Re: Dominus (Was: Re: Werewolf)
|From:||Benct Philip Jonsson <bpjonsson@...>|
|Date:||Friday, September 22, 2006, 17:39|
R A Brown skrev:
> Paul Bennett wrote:
>> There are lots of apparently nonsensical[*] sound changes and
>> alternations all over PIE,
> > l/d, r/d, r/s, r/n, l/n,
There is nothing strange or random at all about these changes;
in fact in each pair the one can change into the other with
the loss or addition of a single feature, except for s > r
which is still quite natural if you consider the steps:
s > z > r\ > r. Some dialects of modern Greek have /r/
corresponding to ancient Δ, which is still a one-feature
per step change whether it was directly [d] >  or it
was [D] > [r\] -- or even [D] > !
> I do not see anything nonsensical about medial [r] becoming [l]. It is
> AFAIK not an uncommon change, nor is it confined to IE langs.
Indeed. Moreover these changes tend to happen as remote assimilation
>> [*]By which I mean more or less regular, but not easily understood
>> without resorting to the "if /ni/ can become /a/" defense, which
>> verges on the Chewbaccan.
> But the point is that the change from archaic Chinese /ni/ to the modern
> Yangchow dialect /A/ was effected by a series of *regular* (not more or
> less, but precisely regular) sound changes. As Y.R. Chao pointed out
> (and I quote) "all the steps being reflected in other parallel changes,
> geographical as well as historical."
Notably it is not *a change* but *a series of changes*.
None of the individual changes is remarkable at all:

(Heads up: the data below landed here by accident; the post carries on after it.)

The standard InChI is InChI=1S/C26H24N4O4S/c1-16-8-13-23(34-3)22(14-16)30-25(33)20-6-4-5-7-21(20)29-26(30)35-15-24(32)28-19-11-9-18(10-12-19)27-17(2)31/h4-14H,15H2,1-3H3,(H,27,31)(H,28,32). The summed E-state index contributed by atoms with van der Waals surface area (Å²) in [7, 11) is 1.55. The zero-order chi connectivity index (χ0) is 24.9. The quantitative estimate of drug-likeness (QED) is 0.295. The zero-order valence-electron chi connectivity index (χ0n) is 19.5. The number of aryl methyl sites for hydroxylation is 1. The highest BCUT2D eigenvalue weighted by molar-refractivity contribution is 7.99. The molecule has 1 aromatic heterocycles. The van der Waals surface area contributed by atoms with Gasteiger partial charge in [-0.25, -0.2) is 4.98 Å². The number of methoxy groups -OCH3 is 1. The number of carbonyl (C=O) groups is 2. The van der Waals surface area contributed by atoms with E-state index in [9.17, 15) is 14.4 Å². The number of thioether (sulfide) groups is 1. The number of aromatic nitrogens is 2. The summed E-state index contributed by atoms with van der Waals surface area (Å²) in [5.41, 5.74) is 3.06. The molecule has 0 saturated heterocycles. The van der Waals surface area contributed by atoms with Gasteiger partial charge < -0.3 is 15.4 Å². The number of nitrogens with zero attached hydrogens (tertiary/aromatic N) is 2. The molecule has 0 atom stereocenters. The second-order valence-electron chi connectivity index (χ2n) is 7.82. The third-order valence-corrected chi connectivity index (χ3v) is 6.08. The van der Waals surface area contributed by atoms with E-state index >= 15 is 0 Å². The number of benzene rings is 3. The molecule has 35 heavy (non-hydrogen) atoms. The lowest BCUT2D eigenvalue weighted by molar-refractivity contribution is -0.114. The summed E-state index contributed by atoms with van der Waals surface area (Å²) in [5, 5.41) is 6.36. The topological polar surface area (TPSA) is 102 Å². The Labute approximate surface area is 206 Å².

ni > n\z\i > z\i > z`i > z`i\ > r\= > @r\ > Ar\ > A
Where n\ transcribes Chao's symbol for alveopalatal nasal.
Chao devised three symbols for alveopalatal stops and nasal,
which were not accepted by the IPA but are in Unicode's
Latin Extended B block as U+0221 U+0235 , U+0236.
I hereby motion that they be adopted into CXS as t\ d\ n\.
They may not be distinguished from /c/ etc. or /t_j/
etc. in any natlang, though Chao implies they are in
some form of Tibetan, but they probably are at least
important allophones in the Sohlob languages (my conlangs).
Anyway it does feel a bit daft to transcribe _nc, nj, ny_
as [Jts\ Jdz\ J] since this nasal phoneme is definitely
alveopalatal, while an actual mediopalatal nasal occurs
as an allophone of /N/.
> The point is that one cannot arbitrarily rule out a change of one set of
> sounds into another, without knowing the diachronic development of
> sounds in the related languages; I see nothing Chewbaccan in this. Thus,
> one cannot arbitrarily rule out the possibility that Latin -icella
> became -isoara in Romanian; one has to know how sounds developed from VL
> to modern Romanian.